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From Greg Trasuk <tras...@stratuscom.com>
Subject Re: [Discuss] Drop support for Activation?
Date Fri, 13 Nov 2015 20:11:18 GMT

> On Nov 13, 2015, at 2:21 PM, Bryan Thompson <bryan@systap.com> wrote:
> I was trying to remember precisely what is in "activation".  I found this
> [1]. From [1]:
> "Distributed object systems are designed to support long-lived persistent
> objects. Given that these systems will be made up of many thousands
> (perhaps millions) of such objects, it would be unreasonable for object
> implementations to become active and remain active, taking up valuable
> system resources for indefinite periods of time. In addition, clients need
> the ability to store persistent references to objects so that communication
> among objects can be re-established after a system crash, since typically a
> reference to a distributed object is valid only while the object is active."
> So the concept here was long lived object references and robustness of
> those references.
> This all seems very appropriate for IoT, but perhaps the goal of such
> durable / robust / on demand (re-)activation of services is now met through
> other mechanisms?  Something that does not need to be part of River?

“Long-lived persistent objects” reminds me of the Entity EJBs in EJB 1 and 2.  The metaphor
there was that every entity (e.g. a User) was represented by a persistent object, identified
by a primary key, and you interacted with the entity by making remote method calls on the
entity’s proxy.  The problem was that the typical interaction would be ‘getName()’,
‘getEmail()’, 'getUserId()’, ‘getPhoneNumber()’, etc.  By the time you had any useful
interaction you might have made 10-15 remote method calls.  Put twenty entities on a web page,
and you might need to make hundreds of remote calls to display the page.  In other words,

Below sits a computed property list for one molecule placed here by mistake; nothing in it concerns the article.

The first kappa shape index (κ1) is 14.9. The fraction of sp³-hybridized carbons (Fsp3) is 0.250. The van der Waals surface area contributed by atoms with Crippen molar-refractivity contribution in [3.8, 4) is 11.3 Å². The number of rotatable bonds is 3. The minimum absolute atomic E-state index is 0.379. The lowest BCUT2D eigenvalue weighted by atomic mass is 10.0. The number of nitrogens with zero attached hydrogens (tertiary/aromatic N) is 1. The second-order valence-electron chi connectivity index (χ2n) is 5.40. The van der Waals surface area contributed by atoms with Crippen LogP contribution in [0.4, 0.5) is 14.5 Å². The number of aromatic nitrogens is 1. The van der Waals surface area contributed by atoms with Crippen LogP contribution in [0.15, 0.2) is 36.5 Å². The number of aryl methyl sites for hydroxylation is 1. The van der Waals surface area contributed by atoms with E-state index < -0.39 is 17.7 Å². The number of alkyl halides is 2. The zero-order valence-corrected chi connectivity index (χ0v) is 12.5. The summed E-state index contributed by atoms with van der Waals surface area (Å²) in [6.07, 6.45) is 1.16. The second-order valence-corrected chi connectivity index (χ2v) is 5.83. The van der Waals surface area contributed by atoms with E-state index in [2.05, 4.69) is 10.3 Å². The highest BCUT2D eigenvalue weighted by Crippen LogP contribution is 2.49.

the distributed objects were at the wrong level of granularity.

If we have distributed services, on the other hand, we can readily accommodate the right granularity
in the service design.  In that case, though, activation only makes sense if we have so many
services that it isn’t practical to keep them all alive at the same time.  Typically you
have a reasonable number of services in any given virtual machine instance.  I suspect that
if you really did have that many services that needed activation, you’d end up with a really
slow system because the overhead of activating and passivating services would far outweigh
the time spend in actual service calls.

So, I don’t see much of a use case for Activation.  I’m interested to see if anyone else


Greg Trasuk

> Thanks,
> Bryan
> [1]
> http://www.javaworld.com/article/2076173/soa/activatable-jini-services--part-1--implement-rmi-activation.html
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> On Fri, Nov 13, 2015 at 10:21 AM, Greg Trasuk <trasukg@trasuk.com> wrote:
>> Hello all:
>> Last week I asked about removing activation from River, both the 2.2 and
>> 3.0 branches.  There didn’t seem to be a lot of anti-removal feeling, so
>> I’d like to formally propose removing Activation.  There are a couple of
>> other things that we could possibly remove, like JRMP support (i.e.
>> pre-compiled proxy classes), but we should probably discuss those
>> separately.
>> The main reason for this is that unused code still requires maintenance
>> and increases the chance of bugs.  Also I think that as we go forward with
>> refactoring, renaming, restructuring the build and so on, it seems wasteful
>> to do that work on code that isn’t actually in use.
>> Obviously, the code remains in Subversion and in the 2.2.2 release, so if
>> someone wants to get it back, we (or they) could package it into a
>> different deliverable.  But I wouldn’t plan on doing that unless there’s
>> actual demand for it.
>> My thought is to put this out there for discussion - If there is consensus
>> after a few days I’ll call a lazy-consensus vote.   I’ll be happy to do the
>> work in the 2.2 branch.
>> So, I propose to drop support for the following:
>> Activation -
>>        com.sun.jini.phoenix.*
>>        com.sun.jini.phoenix.resources.*
>>        net.jini.activation.*
>> Norm / LeaseRenewalService - is pretty much unneeded without activation
>>        com.sun.jini.norm.**
>> Activatable implementation of the infrastructure services
>>        com.sun.jini.fiddler.ActivatableFiddlerImpl
>>        com.sun.jini.mahalo.ActivatableMahaloImpl
>>        com.sun.jini.mercury.ActivatableMercuryImpl
>>        com.sun.jini.reggie.PersistentRegistrarImpl
>> Starter for Activatable Services
>>        com.sun.jini.start.ActivateWrapper
>>        com.sun.jini.start.SharedActivatableServiceDescriptor
>>        com.sun.jini.start.SharedGroupImpl
>> QA Harness classes that test any of the above.
>> Cheers,
>> Greg Trasuk

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